Việt Nam and IOM support enhancing regional cooperation to improve health of migrants in ASEAN
The ASEAN region records the highest number of international migrants in Asia, following India and the People’s Republic of China.
An international workshop on migration and health for migrants in ASEAN was held in Hà Nội on Monday, both in-person and online, to enhance cooperation among member countries to improve the health and well-being of migrants.
More than 160 high-ranking officials, experts, and scholars from health sectors and non-health sectors took part in the workshop.
Việt Nam's Ministry of Health (MoH) organised the workshop in collaboration with the ASEAN member states, with support from the International Organization for Migration (IOM) and the World Health Organization (WHO).
At the conference, delegates called for enhancing comprehensive cooperation activities to improve access to healthcare services for migrants, especially cross-border migrants.
Deputy Minister of Health Nguyễn Thị Liên Hương emphasised the importance of the workshop, stating: “The International Workshop on Migration and Health for migrants in ASEAN is an excellent opportunity for all ASEAN members to collectively assess the current situation and trends of migration in the region and the world, and its impacts on socio-economic development.
"We can share lessons learned, initiatives and policy recommendations to promote the health of migrants in ASEAN to strengthen cooperation between ASEAN member states as well as with our partners in migrant health.”
The ASEAN region has long been a significant hub of origin, transit, and destination countries for migrants and their families. Asia accounts for a substantial number of migrants (106 million), with more than 60 per cent of all international migrants residing in Asia (80 million).
The ASEAN region records the highest number of international migrants in Asia, following India and the People’s Republic of China. Over the past three decades, international migration rates within the ASEAN member states have witnessed a significant increase as people of diverse genders, ages, abilities, sexual orientations, and ethnicities migrate due to various push and pull factors.
However, the burden of health issues within ASEAN remains complex, including infectious diseases, occupational health hazards and injuries, mental health challenges, non-communicable diseases (such as cardiovascular disease and diabetes), and maternal and child health problems. Infectious diseases like human immunodeficiency virus (HIV), acquired immunodeficiency syndrome (AIDS), tuberculosis (TB), and malaria continue to be significant concerns for member states.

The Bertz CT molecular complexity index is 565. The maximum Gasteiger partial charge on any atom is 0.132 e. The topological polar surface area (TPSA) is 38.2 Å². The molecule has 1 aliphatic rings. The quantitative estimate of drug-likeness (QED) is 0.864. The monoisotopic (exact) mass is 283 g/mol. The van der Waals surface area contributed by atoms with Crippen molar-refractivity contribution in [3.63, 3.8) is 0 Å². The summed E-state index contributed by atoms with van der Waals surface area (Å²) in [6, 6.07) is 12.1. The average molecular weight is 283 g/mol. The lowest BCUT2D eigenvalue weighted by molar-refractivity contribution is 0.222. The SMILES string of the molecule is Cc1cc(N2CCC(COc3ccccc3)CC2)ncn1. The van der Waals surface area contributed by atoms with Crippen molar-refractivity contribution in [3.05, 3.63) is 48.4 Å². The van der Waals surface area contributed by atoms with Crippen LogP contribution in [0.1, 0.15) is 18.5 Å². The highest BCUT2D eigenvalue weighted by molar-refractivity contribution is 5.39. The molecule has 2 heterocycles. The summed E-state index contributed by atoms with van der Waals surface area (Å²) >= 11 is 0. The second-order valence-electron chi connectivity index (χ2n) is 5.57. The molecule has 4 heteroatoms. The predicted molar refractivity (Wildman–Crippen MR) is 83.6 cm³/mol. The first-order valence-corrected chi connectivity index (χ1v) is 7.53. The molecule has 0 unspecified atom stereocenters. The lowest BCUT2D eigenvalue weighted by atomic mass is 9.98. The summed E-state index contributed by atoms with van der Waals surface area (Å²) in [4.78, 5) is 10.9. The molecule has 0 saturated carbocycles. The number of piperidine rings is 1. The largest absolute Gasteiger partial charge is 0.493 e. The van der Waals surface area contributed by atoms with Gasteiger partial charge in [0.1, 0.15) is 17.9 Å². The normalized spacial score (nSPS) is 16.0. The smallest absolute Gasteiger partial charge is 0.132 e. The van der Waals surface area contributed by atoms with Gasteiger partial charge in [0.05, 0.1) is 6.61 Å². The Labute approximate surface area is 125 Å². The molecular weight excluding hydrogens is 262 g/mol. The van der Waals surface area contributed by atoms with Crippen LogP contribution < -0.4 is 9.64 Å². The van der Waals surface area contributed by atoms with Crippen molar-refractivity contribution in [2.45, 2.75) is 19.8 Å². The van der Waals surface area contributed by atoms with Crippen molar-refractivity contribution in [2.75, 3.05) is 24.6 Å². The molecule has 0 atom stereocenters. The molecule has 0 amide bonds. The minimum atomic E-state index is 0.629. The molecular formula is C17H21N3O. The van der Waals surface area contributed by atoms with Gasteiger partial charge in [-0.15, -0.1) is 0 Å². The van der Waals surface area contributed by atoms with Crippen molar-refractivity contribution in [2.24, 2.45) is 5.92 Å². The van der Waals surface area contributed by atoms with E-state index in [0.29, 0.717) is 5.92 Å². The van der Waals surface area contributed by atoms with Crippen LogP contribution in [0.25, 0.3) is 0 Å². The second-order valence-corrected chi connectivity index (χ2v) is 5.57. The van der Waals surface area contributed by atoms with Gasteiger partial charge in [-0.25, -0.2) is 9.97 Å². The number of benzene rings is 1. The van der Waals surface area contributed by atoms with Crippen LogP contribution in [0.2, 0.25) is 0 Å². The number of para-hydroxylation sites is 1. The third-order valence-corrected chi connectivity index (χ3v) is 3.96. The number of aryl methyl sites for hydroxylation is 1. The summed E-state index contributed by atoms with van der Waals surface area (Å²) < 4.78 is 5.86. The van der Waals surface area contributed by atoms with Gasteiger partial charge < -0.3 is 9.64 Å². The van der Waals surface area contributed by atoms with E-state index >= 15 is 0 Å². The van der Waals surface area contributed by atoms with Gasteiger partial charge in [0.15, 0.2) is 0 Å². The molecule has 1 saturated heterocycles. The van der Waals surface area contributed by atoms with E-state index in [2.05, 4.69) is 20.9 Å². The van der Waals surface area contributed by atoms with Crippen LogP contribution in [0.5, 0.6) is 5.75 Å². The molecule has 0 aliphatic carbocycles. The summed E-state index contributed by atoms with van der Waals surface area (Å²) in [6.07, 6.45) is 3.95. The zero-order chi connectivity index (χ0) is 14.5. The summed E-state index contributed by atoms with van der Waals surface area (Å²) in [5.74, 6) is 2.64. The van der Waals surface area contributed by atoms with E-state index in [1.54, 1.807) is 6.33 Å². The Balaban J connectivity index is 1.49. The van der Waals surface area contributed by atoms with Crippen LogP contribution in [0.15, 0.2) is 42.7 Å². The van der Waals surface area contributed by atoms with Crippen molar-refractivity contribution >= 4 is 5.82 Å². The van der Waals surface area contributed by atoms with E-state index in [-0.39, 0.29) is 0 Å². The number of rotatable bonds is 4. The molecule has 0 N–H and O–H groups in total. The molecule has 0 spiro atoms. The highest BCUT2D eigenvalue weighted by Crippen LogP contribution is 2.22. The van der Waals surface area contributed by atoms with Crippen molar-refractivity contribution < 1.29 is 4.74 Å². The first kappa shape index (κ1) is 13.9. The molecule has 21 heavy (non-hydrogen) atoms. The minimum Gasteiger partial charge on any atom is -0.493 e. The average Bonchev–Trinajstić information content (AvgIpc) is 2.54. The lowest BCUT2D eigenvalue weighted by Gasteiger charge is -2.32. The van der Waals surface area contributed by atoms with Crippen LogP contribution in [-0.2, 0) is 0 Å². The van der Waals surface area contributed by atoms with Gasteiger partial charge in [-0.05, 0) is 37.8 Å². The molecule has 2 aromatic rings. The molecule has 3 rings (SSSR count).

Some countries in the region are recorded as the countries with the highest prevalence of TB, HIV, and malaria. The Philippines, Myanmar, Indonesia, Thailand, and Việt Nam are among the top 30 countries with the highest TB incidence globally.
Across ASEAN, much heterogeneity exists in health service delivery systems. Health expenditure varies from the highest in Cambodia to the lowest in Brunei. Achieving Universal Health Coverage (UHC) remains a challenging goal, even for the citizens of the member states, and presents an even greater challenge for migrants.
Recent studies conducted by IOM in the region have highlighted the challenges faced by cross-border migrants in accessing healthcare, including language barriers, discrimination, financial constraints, lack of portable health insurance across borders and lack of official cross-border referral mechanisms for migrant patients.
They can be made even more vulnerable in pandemic situations due to inadequate access to needed health care and services, as shown during the COVID-19 pandemic.
At the workshop, IOM Chief of Mission Park Mihyung applauded the collaboration between IOM and the MoH.
She said: “In a world where an increasing number of people are on the move, regional collaborations and partnerships are crucial to enhance the health and well-being of migrants. Healthy migrants contribute to healthy communities.
“I am proud that IOM and ASEAN nations have taken a positive step toward advancing migrant health agenda in accordance with the goals of the Global Compact for Safe, Orderly, and Regular Migration (GCM). GCM is the first inter-governmentally negotiated agreement that prioritises health as a cross-cutting issue, with references to health and healthcare access in several objectives.
"By aligning the GCM with the SDGs and World Health Assembly Resolutions, we have a significant opportunity to promote the health of migrants, foster multi-sectoral partnerships, and develop data-driven policies in ASEAN.”
Migrants’ health is a top priority of the ASEAN Health Sector under the ASEAN Post 2015 Health Development Agenda, specifically, the ASEAN Health Cluster (AHC 3) on Strengthening Health Systems and Access to Care. The AHC 3’s programme aims to enhance health systems’ capacity and capability to seek to improve services for documented migrants, including migrant workers, especially women, and children.